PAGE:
3 from Detroit area arrested in prison drone drop

Michael Gerstein
The Detroit News

Lansing — Three Metro Detroit suspects were arrested Thursday for flying a drone within state prison property to drop drugs and a cellphone — the first time in Michigan history arrests have been made in such an incident.

Daryl Steven Marshall listens to the charges and his rights read by Ionia District Court Magistrate David Wirth.

The three people, whom authorities have not yet identified, used a drone to drop a package containing drugs and a cellphone near a housing unit at the Richard A. Handlon Correctional Facility in Ionia just before 4 a.m., according to the Michigan Department of Corrections.

As prison officers told other staff about the drop, the drone flew back and dropped off another package in the same area. Prison staff notified local law enforcement in Ionia, who arrested the three people. They found a drone in a nearby field and Michigan State Police helped search the grounds.

Patrick Corey Seaton Jr. is arraigned in the Ionia District Court before magistrate David Wirth and Ionia County Prosecutor Kyle Butler.

The three people are being held in the Ionia County Jail, according to county prosecutor Kyle Butler.

No formal charges have been filed, according to Butler, and it’s still “very early in the investigation.” He said they will face contraband charges involving cellphones, marijuana and razor blades and will be arraigned Friday morning.

Michigan Department of Corrections Director Heidi Washington praised prison staff and law enforcement for their handling of the situation in a statement her office released Thursday.

“Drones present a serious and constant threat to our prisons across the state. Our staff remain vigilant in their efforts to keep dangerous contraband from entering our facilities in all manners,” said Washington. “I am proud of the prompt and professional response of our staff and for the support and coordination with local law enforcement and the Michigan State Police to apprehend these individuals. Together, their actions kept not only our facility, staff and prisoners safe, but the surrounding community as well.”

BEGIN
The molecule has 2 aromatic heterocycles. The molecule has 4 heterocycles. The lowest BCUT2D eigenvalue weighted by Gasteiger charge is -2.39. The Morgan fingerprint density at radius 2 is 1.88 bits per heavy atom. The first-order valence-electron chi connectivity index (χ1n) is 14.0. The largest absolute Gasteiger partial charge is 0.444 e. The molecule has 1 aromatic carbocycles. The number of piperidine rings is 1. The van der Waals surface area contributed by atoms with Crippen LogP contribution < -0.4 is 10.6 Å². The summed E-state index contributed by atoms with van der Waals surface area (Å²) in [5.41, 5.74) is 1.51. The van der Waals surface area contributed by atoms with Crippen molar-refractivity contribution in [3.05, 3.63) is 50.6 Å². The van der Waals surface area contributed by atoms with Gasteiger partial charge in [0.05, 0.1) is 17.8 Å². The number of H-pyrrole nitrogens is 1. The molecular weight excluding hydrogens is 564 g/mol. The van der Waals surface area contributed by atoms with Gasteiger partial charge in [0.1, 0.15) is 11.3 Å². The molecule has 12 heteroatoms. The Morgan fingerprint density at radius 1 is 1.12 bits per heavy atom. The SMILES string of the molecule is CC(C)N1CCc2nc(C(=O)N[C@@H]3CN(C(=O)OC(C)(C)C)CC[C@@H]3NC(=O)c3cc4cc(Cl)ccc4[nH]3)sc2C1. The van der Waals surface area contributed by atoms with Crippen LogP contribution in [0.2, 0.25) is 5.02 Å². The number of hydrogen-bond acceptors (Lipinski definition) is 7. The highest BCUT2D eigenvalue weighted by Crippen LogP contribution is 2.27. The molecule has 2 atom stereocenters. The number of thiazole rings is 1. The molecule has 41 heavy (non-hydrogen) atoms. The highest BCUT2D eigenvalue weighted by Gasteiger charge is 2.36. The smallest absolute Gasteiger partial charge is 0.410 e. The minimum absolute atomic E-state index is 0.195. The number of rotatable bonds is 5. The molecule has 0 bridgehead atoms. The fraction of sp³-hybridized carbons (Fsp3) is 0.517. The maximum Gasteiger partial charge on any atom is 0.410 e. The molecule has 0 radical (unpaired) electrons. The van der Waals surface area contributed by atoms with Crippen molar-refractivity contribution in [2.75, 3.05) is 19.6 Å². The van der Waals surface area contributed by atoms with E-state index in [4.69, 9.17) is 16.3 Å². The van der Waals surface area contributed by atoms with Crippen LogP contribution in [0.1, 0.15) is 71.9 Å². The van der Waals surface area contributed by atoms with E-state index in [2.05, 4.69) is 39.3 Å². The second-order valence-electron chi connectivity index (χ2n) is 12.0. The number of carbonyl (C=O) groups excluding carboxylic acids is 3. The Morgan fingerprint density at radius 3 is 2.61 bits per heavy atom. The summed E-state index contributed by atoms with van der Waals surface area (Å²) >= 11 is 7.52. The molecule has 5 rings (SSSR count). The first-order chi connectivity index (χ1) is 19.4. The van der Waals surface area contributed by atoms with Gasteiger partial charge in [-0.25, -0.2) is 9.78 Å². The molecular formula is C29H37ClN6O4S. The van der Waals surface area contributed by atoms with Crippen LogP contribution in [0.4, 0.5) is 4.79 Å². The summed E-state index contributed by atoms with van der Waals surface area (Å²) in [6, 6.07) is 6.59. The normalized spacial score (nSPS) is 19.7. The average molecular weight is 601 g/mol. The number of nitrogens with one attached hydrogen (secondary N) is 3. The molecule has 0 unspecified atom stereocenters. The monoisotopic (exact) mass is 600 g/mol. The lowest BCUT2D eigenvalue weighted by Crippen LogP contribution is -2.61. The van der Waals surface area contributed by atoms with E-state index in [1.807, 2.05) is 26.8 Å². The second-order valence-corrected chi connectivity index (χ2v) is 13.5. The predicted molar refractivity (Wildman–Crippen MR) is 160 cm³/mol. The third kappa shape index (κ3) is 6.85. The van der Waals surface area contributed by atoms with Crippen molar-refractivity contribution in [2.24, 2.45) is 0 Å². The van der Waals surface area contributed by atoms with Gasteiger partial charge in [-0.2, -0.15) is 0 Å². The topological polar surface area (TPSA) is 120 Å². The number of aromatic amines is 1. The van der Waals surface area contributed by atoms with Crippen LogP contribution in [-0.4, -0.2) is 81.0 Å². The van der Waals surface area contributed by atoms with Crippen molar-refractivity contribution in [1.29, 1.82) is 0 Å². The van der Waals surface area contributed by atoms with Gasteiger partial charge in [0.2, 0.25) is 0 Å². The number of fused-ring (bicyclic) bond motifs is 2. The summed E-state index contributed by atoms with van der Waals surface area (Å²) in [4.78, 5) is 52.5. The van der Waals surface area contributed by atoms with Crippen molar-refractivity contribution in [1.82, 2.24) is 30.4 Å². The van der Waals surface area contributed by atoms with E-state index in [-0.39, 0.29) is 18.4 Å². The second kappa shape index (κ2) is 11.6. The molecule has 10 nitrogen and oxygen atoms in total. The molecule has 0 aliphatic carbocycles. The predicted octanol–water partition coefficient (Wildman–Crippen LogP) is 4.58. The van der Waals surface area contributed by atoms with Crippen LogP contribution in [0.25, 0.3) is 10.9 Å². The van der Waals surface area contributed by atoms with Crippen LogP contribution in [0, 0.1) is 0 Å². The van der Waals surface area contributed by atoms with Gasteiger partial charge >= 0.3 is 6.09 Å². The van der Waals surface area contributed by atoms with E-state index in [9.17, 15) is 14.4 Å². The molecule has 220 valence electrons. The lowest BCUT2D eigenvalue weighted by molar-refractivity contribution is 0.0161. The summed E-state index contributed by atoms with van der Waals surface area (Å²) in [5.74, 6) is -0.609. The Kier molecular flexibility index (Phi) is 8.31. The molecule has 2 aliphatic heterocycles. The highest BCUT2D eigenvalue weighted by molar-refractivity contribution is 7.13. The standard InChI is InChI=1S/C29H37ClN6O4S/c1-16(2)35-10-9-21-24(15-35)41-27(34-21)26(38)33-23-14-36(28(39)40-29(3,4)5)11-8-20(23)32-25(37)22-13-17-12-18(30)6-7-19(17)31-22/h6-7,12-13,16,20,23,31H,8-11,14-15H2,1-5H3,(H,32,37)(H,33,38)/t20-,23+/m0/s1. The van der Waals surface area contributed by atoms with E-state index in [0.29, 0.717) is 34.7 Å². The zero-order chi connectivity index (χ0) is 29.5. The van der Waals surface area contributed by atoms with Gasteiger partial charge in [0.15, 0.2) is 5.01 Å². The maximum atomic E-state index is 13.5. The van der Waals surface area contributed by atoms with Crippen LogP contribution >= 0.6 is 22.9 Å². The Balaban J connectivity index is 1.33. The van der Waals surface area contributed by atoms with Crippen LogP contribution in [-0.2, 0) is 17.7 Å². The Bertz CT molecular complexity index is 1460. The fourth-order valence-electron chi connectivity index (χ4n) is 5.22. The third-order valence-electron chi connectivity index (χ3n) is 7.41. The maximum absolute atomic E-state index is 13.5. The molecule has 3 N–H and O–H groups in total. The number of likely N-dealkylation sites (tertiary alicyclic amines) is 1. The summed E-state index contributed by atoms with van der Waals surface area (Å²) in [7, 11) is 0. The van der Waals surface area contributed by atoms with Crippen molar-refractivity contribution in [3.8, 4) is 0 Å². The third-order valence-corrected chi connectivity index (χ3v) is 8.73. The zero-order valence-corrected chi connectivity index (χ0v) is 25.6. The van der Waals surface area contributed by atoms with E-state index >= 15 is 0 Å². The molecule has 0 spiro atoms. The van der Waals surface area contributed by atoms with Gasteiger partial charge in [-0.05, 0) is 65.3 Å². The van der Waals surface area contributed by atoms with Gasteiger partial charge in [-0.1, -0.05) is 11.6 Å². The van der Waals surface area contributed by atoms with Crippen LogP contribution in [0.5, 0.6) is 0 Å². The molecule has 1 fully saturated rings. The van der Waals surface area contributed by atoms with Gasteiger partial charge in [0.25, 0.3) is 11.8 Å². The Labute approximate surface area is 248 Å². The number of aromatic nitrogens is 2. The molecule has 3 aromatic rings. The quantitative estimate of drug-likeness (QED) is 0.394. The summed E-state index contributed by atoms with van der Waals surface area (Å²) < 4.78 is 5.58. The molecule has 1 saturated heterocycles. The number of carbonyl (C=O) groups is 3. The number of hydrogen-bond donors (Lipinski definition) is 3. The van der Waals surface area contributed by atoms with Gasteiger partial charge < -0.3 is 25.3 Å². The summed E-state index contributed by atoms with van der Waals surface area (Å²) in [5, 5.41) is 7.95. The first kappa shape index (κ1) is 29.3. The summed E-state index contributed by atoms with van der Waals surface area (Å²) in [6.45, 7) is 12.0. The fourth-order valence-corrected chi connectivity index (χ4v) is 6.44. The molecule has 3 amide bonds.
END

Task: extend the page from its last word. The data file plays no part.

Jonathan Roundtree

MDOC spokesman Chris Gautz said two of the three arrested were found close to an outer prison fence, and law enforcement found the third person in a nearby car. Gautz said officials believe the two near the fence operated the drone as the person in the car communicated with them by cellphone.

Gautz said state prisons have faced two other attempted drone drops, but this is the first time that law enforcement were able to find a drone and make arrests.

It’s a felony offense to introduce contraband into a state prison, Gautz said.

The Federal Aviation Administration, which makes rules for drone use, is not involved in criminal matters or levying charges in crimes committed with drones, according to FAA spokeswoman Elizabeth Isham Cory.

“We will continue to work with our partners in the law enforcement community to ensure they have what they need to successfully prosecute these cases to the fullest extent of the law,” Washington said.

“We will also continue our efforts to aid lawmakers in their efforts to strengthen laws regarding drones and their ability to introduce dangerous contraband into our prisons.”

A bill sponsored by state Rep. John Chirkun, D-Roseville, would prohibit drones from flying within 1,000 feet of a jail, prison or law enforcement or state court building. Chirkun couldn’t get enough Republican support in the House in 2016 to add those provisions to another bill dealing with drones that Gov. Rick Snyder signed into law.

The law created a state task force charged with developing drone policy recommendations and outlawed using the devices to interfere with any official duties by police officers, firefighters or paramedics, among other changes.

This year, Chirkun said he sent a letter to freshman Rep. Michelle Hoitenga — a Republican from Manton who is chairwoman of the committee where the legislation is stalled — pressing her for a hearing on the bill. But Hoitenga never responded.

He said the incident Thursday gives the measure a renewed urgency.

“You know what? Somebody’s gonna get hurt,” Chirkun said, adding that he’s concerned someone could use a drone to fly in wire cutters, drugs or guns “and they try a prison break and shoot innocent guards … something’s gonna happen.”